mostly-unused, if malloc is replaced. however, in almost all of the
places where malloc is used internally, care has been taken already
not to pull in realloc/free (i.e. to link with just the bump
allocator). this size optimization carries over automatically.
the newly-exposed internal allocator functions are obtained by
renaming the actual definitions, then adding new wrappers around them
with the public names. technically __libc_realloc and __libc_free
could be aliases rather than needing a layer of wrapper, but this
would almost surely break certain instrumentation (valgrind) and the
size and performance difference is negligible. __libc_calloc needs to
be handled specially since calloc is designed to work with either the
internal or the replaced malloc.
as a bonus, this change also eliminates the longstanding ugly
dependency of the static bump allocator on order of object files in
libc.a, by making it so there's only one definition of the malloc
function and having it in the same source file as the bump allocator.
otherwise, shrink in-place. as explained in the description of commit
3e16313f8fe2ed143ae0267fd79d63014c24779f, the split here is valid
without holding split_merge_lock because all chunks involved are in
the in-use state.
commit 3e16313f8fe2ed143ae0267fd79d63014c24779f introduced this bug by
making the copy case reachable with n (new size) smaller than n0
(original size). this was left as the only way of shrinking an
allocation because it reduces fragmentation if a free chunk of the
appropriate size is available. when that's not the case, another
approach may be better, but any such improvement would be independent
of fixing this bug.
it both malloc and aligned_alloc have been replaced but the internal
aligned_alloc still gets called, the replacement is a wrapper of some
sort. it's not clear if this usage should be officially supported, but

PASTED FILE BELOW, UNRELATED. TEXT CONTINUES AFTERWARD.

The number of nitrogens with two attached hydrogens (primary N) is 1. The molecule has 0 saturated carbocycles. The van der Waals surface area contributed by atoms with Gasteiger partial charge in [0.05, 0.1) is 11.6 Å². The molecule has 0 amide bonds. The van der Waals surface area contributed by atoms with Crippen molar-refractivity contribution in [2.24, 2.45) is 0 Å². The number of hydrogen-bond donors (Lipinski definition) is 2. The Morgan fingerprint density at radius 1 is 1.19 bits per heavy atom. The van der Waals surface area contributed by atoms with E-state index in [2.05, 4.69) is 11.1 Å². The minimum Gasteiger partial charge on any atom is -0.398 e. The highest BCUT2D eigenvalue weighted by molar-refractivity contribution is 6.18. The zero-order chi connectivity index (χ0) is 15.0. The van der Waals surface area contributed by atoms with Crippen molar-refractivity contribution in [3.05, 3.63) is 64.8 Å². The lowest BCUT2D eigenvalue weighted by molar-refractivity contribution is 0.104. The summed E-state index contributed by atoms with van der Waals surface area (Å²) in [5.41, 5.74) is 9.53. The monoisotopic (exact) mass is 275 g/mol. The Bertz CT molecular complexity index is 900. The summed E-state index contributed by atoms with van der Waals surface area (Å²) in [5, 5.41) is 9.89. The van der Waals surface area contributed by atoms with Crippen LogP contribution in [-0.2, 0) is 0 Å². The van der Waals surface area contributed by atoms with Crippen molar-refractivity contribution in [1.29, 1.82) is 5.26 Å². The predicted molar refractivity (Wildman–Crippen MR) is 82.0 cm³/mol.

it's at least a plausibly interesting debugging usage, and easy to do.
it should not be relied upon unless it's documented as supported at
some later time.
a new weak predicate function replacable by the malloc implementation,
__malloc_allzerop, is introduced. by default it's always false; the
default version will be used when static linking if the bump allocator
was used (in which case performance doesn't matter) or if malloc was
replaced by the application. only if the real internal malloc is
linked (always the case with dynamic linking) does the real version
if malloc was replaced dynamically, as indicated by __malloc_replaced,
the predicate function is ignored and conditional-memset is always
it's not part of the malloc implementation but glue with musl dynamic
abstractly, calloc is completely malloc-implementation-independent;
it's malloc followed by memset, or as we do it, a "conditional memset"
that avoids touching fresh zero pages.
previously, calloc was kept separate for the bump allocator, which can
always skip memset, and the version of calloc provided with the full
malloc conditionally skipped the clearing for large direct-mmapped
allocations. the latter is a moderately attractive optimization, and
can be added back if needed. however, further consideration to make it
correct under malloc replacement would be needed.
commit b4b1e10364c8737a632be61582e05a8d3acf5690 documented the
contract for malloc replacement as allowing omission of calloc, and
indeed that worked for dynamic linking, but for static linking it was
possible to get the non-clearing definition from the bump allocator;
if not for that, it would have been a link error trying to pull in
the conditional-clearing code for the new common calloc is taken from
mal0_clear in oldmalloc, but drops the need to access actual page size
and just uses a fixed value of 4096. this avoids potentially needing
access to global data for the sake of an optimization that at best
marginally helps archs with offensively-large page sizes.
this sets the stage for replacement, and makes it practical to keep
oldmalloc around as a build option for a while if that ends up being
only the files which are actually part of the implementation are
moved. memalign and posix_memalign are entirely generic. in theory
calloc could be pulled out too, but it's useful to have it tied to the
implementation so as to optimize out unnecessary memset when
implementation details make it possible to know the memory is already